I received an ARC of this book from the Publisher, via Netgalley, in exchange for an honest review.
This is book three in the series and absolutely is NOT a standalone. While I’ll grant you a story about a criminal psychiatrist who can see the ghosts of the violently departed and is involved in a love triangle with a living FBI agent and a dead serial killer sounds like an altogether insane and confusing plotline, reading this book without reading the others is only going to make things worse. Moreover, my review isn’t going to make any sense if you don’t know the characters either.
So to start with, this is definitely not the end of a trilogy. Imagine me banging my head against the wall, repeatedly. I don’t know where I got it into my head that this would be a trilogy, but I honestly thought it was, and the ending of book 2 for some reason reinforced that impression. It’s not, so now I’ve got to be all irritated waiting around for the next book. I’m truly hoping that one has some sort of resolution, because as understanding as I was about this being a multiple book thing after the first one, because this kind of crazy sauce definitely needed a little more room to work, the bloom is definitely off the rose so far as I’m concerned, and I’m looking for some payoff.
Charlie’s back at work in the prison with a truly irritated ghost who thinks she should be on a vacation after her last case. That last case had the unfortunate side effect of opening her senses even further to ghosts, which is where her issues in this book pick up. She also has serious trouble saying no to the FBI, no matter how much she exclaims about how all she wants to do is finish her research. I’d doubt her resolve, but this particular case involves Lena’s sister, so I can understand why she feels she needs to help. Which I guesses is my next point; I’ve become much more interested in Lena and Buzz’s story than I am Charlie and Michael, despite the former pair’s relatively short page time. When you are just waiting for the resolution of the main characters and find yourself less and less interested in their story, that’s a problem. Granted, we find out a whole lot more about Michael, and the story definitely flirts with exploring the nature of guilt and innocence and what does it take to be dammed. Philosophically, it starts to explore if we are condemned not just for what we’ve done, but our own perspective of and feelings about our actions. But, it doesn’t delve long or deeply into those themes. And I want a happily ever after for Michael in the worst way. What’s happened to him and what may happen keeps me invested to a point. This is definitely the point where the next book better dammed well give me a happily ever after or I’m going to have less than pleased feelings about the series as a whole. It’s felt like we’ve been building towards something, but without any payoff, this pleasant feelings may evaporate to nothing.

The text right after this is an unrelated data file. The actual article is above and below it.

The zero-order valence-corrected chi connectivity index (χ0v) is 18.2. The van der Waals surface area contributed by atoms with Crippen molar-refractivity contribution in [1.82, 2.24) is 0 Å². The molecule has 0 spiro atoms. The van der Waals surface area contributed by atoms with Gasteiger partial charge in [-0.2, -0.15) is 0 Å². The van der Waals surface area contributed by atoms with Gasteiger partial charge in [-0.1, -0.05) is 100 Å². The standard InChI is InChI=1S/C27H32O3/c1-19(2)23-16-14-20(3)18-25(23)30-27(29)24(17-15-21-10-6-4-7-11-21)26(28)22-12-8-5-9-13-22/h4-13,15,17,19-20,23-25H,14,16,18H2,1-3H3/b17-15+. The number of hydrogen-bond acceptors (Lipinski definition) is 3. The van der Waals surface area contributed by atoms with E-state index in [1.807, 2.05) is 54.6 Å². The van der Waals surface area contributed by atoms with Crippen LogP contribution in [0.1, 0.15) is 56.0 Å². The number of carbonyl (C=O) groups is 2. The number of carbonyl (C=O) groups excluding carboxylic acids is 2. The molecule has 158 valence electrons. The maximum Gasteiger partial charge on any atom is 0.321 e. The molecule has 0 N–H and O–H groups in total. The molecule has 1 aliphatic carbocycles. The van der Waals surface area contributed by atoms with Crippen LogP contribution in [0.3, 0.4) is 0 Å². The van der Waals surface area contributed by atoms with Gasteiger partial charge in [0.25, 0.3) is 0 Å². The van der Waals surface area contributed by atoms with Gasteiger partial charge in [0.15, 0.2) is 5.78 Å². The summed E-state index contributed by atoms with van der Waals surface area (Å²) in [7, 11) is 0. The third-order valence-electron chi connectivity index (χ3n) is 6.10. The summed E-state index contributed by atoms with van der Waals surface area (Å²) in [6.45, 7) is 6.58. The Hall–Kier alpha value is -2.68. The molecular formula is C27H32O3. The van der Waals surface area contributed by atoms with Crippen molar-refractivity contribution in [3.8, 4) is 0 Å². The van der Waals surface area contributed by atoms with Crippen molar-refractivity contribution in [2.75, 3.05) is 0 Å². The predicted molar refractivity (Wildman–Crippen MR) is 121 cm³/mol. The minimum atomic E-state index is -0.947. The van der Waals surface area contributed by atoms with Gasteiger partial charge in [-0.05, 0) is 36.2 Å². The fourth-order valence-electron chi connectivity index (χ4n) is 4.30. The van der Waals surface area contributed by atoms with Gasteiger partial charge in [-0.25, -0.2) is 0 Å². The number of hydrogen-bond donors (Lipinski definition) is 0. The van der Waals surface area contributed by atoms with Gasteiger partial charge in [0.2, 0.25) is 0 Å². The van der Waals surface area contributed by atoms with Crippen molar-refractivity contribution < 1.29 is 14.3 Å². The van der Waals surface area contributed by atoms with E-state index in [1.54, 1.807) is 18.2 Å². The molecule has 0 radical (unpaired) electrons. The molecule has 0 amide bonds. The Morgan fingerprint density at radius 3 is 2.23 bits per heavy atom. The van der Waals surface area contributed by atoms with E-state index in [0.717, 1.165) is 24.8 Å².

In the end, this is still my kind of crazy sauce story. As I was reading it, I was kept entertained by the mystery and the characters. I honestly didn’t see the perpetrator coming, but that could be mostly because I was blinded by the crazy that is Spookville and the relationship between Charlie and Michael. But the ending just feels like being jerked around, so in retrospect, it colors my feelings tremendously. I waiver between enjoying this insanity and being absolutely irritated by the whole thing. Book 4 is either going to see me thrilled with a truly bizarre series, or pissed I’ve wasted this many hours of my life on something.